Then, because you know it's a great guitar, it just stays in your collection and becomes a rarely-played case queen - when a different pro-line model might have been your cold-dead-hands guitar, but you'll never know unless you keep swapping till you find it. For some guys, it's harder to flip the expensive guitars - both because more expensive guitars simply take longer to sell, and because (depending on what you've promised), a significant other might be saying "I thought you said this was the best guitar in the world, and all you ever wanted, and you'd never want another..."

I think a better approach would be to start in the Electromatic range, where your hollow and semi choices are the 5420 and the 5422, two distinctly different and classically Gretsch guitars. (Streamliners are an incredible value for their low dollar, well-built and beautifully playable, but I don't find their pickups wonderfully Gretschy enough to give a full impression of what "that Great Gretsch Sound" is all about.) If you have to buy online - ie, don't have a Gretsch dealer in reasonable travel distance - the Electromatics are affordable enough to conceivably try both at home, then send back the less belovéd candidate, or keep both.

And if and when you've played some pro-lines, and find one you think is more compelling than your Electro, that's the time to trade up (or, as most of us do, keep the Electro and just buy the pro-liner). But the Electro experience gives you a start on figuring out what body build you most like. (Along the way you can always replace the pickups with something from TV Jones' line, and get the Electro even closer to pro-line territory.)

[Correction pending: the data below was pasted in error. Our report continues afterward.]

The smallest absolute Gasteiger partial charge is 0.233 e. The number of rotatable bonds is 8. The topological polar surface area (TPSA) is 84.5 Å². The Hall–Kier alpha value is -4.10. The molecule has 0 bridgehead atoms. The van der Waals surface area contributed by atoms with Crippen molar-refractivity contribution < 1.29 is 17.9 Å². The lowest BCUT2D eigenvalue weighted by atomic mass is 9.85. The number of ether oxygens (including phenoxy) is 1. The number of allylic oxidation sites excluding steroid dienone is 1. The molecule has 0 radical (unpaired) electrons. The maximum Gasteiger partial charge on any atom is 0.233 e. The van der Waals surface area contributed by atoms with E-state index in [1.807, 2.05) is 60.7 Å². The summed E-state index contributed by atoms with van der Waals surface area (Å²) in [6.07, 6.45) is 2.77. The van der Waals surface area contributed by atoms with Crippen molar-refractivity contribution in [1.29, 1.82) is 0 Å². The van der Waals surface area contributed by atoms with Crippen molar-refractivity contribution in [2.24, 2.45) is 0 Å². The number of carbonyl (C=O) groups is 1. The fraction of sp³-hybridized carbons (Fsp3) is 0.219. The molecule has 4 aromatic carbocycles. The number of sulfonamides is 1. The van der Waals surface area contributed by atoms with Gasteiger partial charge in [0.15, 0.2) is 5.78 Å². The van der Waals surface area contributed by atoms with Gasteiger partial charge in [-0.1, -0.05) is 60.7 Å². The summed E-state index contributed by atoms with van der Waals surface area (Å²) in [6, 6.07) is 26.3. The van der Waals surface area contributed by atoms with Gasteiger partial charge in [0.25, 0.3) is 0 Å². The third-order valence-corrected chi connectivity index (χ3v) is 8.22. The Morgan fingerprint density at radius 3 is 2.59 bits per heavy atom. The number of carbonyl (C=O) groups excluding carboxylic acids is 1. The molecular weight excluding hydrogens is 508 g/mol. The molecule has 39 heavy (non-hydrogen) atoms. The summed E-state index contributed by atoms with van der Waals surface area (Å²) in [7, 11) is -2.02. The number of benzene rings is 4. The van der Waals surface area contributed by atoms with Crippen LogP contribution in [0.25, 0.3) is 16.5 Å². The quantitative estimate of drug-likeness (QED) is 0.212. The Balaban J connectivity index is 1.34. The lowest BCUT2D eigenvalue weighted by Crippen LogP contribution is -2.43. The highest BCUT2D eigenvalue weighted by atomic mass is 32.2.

There are some things in the pro line you simply can't get close to in the Electromatic or Streamliner liner, but unless you already know what those things are - and that nothing else will even substitute - Electromatics are the perfect starting place.


If you have a local/regional Gretsch dealer, call and see what he has in stock. If it's a reasonable selection across all the lines, make the effort to visit, and play all of them. That will give you a better sense of the character and differences among them than any amount of internet pontification.

Street Sounds and Dave's Guitars are both good dealers, as is Shanghai Music in Kansas, Cream City Music (Milwaukee, I think), Sweetwater in Indiana, Fullers in Texas, and Wildwood in Colorado (that I can think of). But for your purposes, any dealer with a couple candidate models in stock - and which you can drive to - is a good dealer.

Another, perhaps crazy, way to see, hear, and play more Gretschs than you ever imagined would be to attend a Gretsch Pages Roundup (see top of page, under Happenings). Two are coming up in September, one in CA and the other near Nashville. It would a relatively expensive weekend - but cheap in the long run if your purpose is to thoroughly investigate and understand what Gretsch has to offer.

You'd also be warmly welcomed by a fraternity of Gretsch enthusiasts and made to feel right at home, no matter your age, musical background, or skill level. It's a pretty good community.


But short version of a recommendation for a first Gretsch hollow or semi? Try recent 5420s and 5422s.

11